UEFA recently told the European crime-fighting agency Europol it saw “unusual betting patterns” in 26 member games from 2005 until 2007, 15 of them last year.
Noble said crime lords may have made $5-million alone on one game in July 2007.
None of those games involved qualifiers for this year’s European Championship in Switzerland and Austria, Gaillard said. Most involved clubs from eastern and south-eastern Europe. The area has some experience with match-fixing: Croatian mafia bosses were calling the shots and collecting the profits when referee Robert Hoyzer was fixing Bundesliga games in 2005.
“Just use common sense: It’s easier to fix a match in Albania than it is in Sweden,” Gaillard said. “The more corruption there is within a country, the more it can affect their soccer teams”.
If UEFA gets a report about odd betting patterns, it shares that information with the clubs and the referees before the match and sends an observer to the game, Gaillard said. Fifa has never cancelled or postponed a match due to suspicions of match-fixing but would not hesitate in doing so, Herren said.
In this fight, it’s all about the patterns.
Late bets, heavy bets, late and heavy underdog bets; high or low scoring; surprising draws; wide swings in the quality of play; odd or inexplicable referee calls—all of these can trigger monitors to take a closer look at a match.
Detlev Zenglein, in charge of competition analysis for EWS, said every case is different but patterns of manipulation are similar.
“Clearly, it’s easier to lose a game than to win. From that, goalies and defenders are the more obvious targets to bribe,” he said. “It also makes no sense to bet a lot of money on the favourite.”
Most bets are made in the four hours before a match begins, creating a crucial crunch time for EWS. But even volatile swings in betting do not automatically mean a game is being fixed.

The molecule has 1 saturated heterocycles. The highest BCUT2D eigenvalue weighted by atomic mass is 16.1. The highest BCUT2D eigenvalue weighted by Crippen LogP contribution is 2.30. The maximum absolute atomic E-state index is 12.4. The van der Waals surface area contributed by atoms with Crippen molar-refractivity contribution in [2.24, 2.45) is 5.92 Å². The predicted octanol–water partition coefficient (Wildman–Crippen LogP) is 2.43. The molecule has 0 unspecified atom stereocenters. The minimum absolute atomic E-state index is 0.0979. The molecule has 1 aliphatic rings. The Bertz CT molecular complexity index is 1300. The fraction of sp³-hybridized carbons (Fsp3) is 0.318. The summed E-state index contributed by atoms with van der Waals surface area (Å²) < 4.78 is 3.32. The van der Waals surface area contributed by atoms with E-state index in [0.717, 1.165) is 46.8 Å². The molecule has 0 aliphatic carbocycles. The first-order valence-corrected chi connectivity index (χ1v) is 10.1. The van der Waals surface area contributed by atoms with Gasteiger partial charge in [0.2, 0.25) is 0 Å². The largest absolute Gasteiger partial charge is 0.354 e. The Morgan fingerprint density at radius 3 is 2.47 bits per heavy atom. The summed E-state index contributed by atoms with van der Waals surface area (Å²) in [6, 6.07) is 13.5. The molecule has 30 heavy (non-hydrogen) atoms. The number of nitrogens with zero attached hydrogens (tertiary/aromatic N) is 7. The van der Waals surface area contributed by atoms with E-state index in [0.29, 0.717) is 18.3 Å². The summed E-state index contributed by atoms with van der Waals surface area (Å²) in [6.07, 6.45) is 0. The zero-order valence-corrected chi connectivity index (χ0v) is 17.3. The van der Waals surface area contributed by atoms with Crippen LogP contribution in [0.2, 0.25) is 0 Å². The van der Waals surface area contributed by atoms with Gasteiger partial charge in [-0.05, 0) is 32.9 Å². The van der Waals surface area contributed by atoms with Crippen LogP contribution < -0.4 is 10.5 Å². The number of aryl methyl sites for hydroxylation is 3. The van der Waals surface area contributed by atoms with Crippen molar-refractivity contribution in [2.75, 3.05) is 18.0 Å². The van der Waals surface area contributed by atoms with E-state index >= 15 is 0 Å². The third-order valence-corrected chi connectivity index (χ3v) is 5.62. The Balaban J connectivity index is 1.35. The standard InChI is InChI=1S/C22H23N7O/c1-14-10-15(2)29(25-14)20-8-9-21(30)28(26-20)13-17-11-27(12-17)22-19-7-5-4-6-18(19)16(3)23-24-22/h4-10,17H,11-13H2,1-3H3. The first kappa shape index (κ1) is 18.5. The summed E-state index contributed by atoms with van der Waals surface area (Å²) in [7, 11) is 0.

“It’s not always a manipulation: It can be a mistake by the bookmaker, or it can be a sporting issue. Maybe the team’s top two strikers are injured and the bookmaker has not updated his odds ” Zenglein said, noting that there are “lots of professional punters” on the world market, all looking for an edge.
Just last month, an Asian fixer offered national team members from Benin and Namibia $30 000 per man to throw games at the Africa Cup of Nations in Ghana. Benin coach Reinhard Fabisch said he ordered the man out of his hotel, and the African Football Confederation is investigating.
“Put yourself in the mind of a criminal. It would be cheaper to bribe the Benin team than the Brazilian team, no?” Gaillard said.
Yet even as old-school bribery still goes on, new match-fixing tactics are evolving.
“The big market now is live betting—who scores the next goal, who gets the next yellow card. You can bet until the very end of the match,” Zenglein said. “Things like goal differential is not that important on the market, but if you have a way to manipulate the match, then it’s a way to earn a lot of money even if you bet on the
Referees are never popular, but Hoyzer’s bizarre tactics in 2005 put soccer’s arbiters under a new microscope.
Fifa president Sepp Blatter has often pointed to referees as a possible weak link in the fight against match-fixing because they are the lowest-paid people on the field. Accordingly, Fifa will spend $40-million to professionalise the ranks of referees before the 2010 World Cup.
Herren said Fifa has an extensive monitoring system that evaluates referees’ performance and removes those prone to error but notes that “not even the best ref is protected from making a blunder”.
At the 2006 World Cup, security guards were posted outside the referees’ hotel, no direct outside calls to their rooms were allowed, and Fifa doubled their tournament pay to $40 000. Herren expects refs to earn even more at the next World Cup.
Proving match-fixing, however, can be tough.
“It’s easier to find abnormal betting patterns than to find abnormal players,” Gaillard said. “When you don’t have a smoking gun or a confession, these things are hard to prove.” - Sapa-AP